Process Scheduling Exercise

Below are 10 questions pertaining to Problem 9.1, page 428, Stallings textbook 8th edition (Problem 9.2, page 427, of 7th edition; earlier editions it was Problem 9.1 p426). The identical questions have been cast in the form of a Canvas "quiz." Please do this homework exercise by taking that quiz.

Problem 9.2 asks you to duplicate the analysis found in the book's Table 9.5 and Figure 9.5, but using different input values (the problem's instead of Table 9.4's, shown below).

 Process Arrival Time Processing Time A 0 3 B 1 5 C 3 2 D 9 5 E 12 5

For purposes of this assignment, please do the problem for these four scheduling policies only:

- first-come first-served (FCFS)
- round robin, quantum=1 (RR1)
- shortest process next (SPN)
- shortest remaining time (SRT)

Prepare  the equivalent of Figure 9.5 and Table 9.5 for those four policies, using Problem 9.2's input values. Then answer this assignment's ten questions, given below.

I performed the exercise of doing this for Table 9.4's input values (those used in the book discussion). I used an Excel spreadsheet as a tool, as opposed to doing it on paper. The spreadsheet is available, if you would like to use it. You can get it from the remote Unix machine. The name of the spreadsheet file is process-scheduling.xls.  Alternatively, get it right here, in the form of a zip file (unzip to obtain the xls spreadsheet file).

Remember that FCFS and SPN are both "non-preemptive" policies. That means that once any process starts, you let it run to conclusion. Choosing which process will run next is not performed every time slice. Only on those slices right after the running process has finished. With RR1 and SRT, on the other hand, every time slice is occasion for a new decision.

As you progressively build the queue, whenever the running process is "bumped" but hasn't finished, put it at the very end of the queue behind any processes that were already in the queue. (While, for those processes, preserving their order.) If a new process enters, the same applies, it goes behind existing queued processes. On any time slice that has both a bumped-but-unfinished and a brand new process, the latter goes ahead of the former. So on such occasions the new queue will consist of 1) whatever processes were in the queue already, followed by 2) the brand new process, followed by 3) the one that just got bumped. When a process finishes (i.e., after it has been given its "service time" number of slices) remember not to inject it back into the queue; just record its termination (which is an important input to the table you will construct). The queue is only used on the occasions when you are going to pick a new process to run; for the non-preemptive cases don't try to apply the queue every slice, but keep maintaining it so you will have it next time you do need to apply it.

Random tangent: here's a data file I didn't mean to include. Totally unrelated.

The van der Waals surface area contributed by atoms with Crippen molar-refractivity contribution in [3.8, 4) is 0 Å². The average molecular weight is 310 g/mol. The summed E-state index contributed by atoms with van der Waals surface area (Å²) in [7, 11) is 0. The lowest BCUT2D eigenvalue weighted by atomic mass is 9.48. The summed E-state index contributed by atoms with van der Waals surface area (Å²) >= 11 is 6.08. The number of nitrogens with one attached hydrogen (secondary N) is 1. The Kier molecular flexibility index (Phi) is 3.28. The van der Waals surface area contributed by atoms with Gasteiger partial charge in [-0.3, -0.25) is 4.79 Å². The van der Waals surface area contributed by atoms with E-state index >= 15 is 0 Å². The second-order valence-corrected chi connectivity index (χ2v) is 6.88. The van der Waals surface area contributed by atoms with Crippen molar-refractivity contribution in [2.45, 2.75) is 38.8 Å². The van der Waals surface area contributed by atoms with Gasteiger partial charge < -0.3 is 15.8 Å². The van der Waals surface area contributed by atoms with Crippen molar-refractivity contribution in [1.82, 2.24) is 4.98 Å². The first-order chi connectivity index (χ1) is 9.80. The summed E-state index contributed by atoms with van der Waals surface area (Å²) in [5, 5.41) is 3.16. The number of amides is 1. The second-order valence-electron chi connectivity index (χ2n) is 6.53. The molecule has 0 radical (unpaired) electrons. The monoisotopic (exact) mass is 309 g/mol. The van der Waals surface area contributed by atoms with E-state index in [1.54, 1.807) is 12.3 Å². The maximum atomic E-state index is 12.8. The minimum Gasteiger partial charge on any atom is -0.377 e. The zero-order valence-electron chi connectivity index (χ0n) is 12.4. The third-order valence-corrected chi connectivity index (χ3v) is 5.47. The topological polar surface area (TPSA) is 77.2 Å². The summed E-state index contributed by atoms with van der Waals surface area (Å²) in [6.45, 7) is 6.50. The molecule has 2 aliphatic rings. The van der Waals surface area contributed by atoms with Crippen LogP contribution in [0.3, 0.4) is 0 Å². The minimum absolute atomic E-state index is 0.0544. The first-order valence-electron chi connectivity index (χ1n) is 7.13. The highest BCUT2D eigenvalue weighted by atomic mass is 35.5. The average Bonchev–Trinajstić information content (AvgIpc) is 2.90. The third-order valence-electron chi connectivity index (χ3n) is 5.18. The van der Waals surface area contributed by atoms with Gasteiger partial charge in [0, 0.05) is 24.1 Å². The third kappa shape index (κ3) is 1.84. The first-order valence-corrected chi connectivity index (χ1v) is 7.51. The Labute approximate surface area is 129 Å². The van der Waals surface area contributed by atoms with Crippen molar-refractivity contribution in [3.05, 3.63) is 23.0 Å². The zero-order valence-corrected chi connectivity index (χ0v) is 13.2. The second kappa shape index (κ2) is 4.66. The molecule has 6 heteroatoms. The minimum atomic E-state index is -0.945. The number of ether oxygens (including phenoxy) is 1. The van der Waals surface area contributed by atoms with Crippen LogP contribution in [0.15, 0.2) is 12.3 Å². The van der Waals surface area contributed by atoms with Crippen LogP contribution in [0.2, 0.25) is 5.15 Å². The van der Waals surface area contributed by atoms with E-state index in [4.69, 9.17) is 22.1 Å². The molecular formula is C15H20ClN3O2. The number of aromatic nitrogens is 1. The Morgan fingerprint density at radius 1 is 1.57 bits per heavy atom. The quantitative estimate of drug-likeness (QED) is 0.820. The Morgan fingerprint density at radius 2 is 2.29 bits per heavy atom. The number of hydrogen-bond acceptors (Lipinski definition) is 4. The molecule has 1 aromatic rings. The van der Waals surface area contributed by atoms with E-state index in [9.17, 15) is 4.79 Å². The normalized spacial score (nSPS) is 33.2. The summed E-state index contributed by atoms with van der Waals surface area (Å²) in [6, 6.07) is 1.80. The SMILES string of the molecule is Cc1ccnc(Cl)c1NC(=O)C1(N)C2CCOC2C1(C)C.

Assignment:

Refer to the table you produced based on Problem 9.2 as described above.

1. The scheduling policy for which process D finishes the latest is
a. FCFS
b. RR1
c. SPN
d. SRT

2. The scheduling policy for which process B finishes the earliest is
a. FCFS
b. RR1
c. SPN
d. SRT

3. The process that finishes at the same time regardless of scheduling policy is
a. A
b. B
c. C
d. D
e. E

4. The longest residency (or "turnaround") time Tr for any process under any scheduling policy is
a. 8
b. 10
c. 15
d. 18
e. 20

5. The poorest (greatest) normalized residency Tr/Ts for any process under any scheduling policy is
a. 1.98
b. 10.00
c. 20.00
d. 3.50
e. 6.20

6. The scheduling policy that exhibits the poorest average normalized residency time (averaged over all the processes) is
a. FCFS
b. RR1
c. SPN
d. SRT

7. The process that needs the smallest amount of execution time in order to run from start to finish (independent of scheduling algorithm) is
a. A
b. B
c. C
d. D
e. E

8. The scheduling policy for which the termination of the first process to complete occurs latest is
a. FCFS
b. RR1
c. SPN
d. SRT

9. If the normalized residency Tr/Tof a process is 1 it means
a. The amount of time the process resided in the system was the same as that of all other processes
b. The process entered the system at the same time as its predecessor left the system
c. The amount of time the process resided in the system was the same as that of its predecessor
d. The amount of time the process resided in the system was the same as that of its successor
e. The amount of time the process resided in the system was kept to a minimum

10. The scheduling policy for which the execution of processes is most highly interspersed (intermixed instead of one-at-a-time) is:
a. FCFS
b. RR1
c. SPN
d. SRT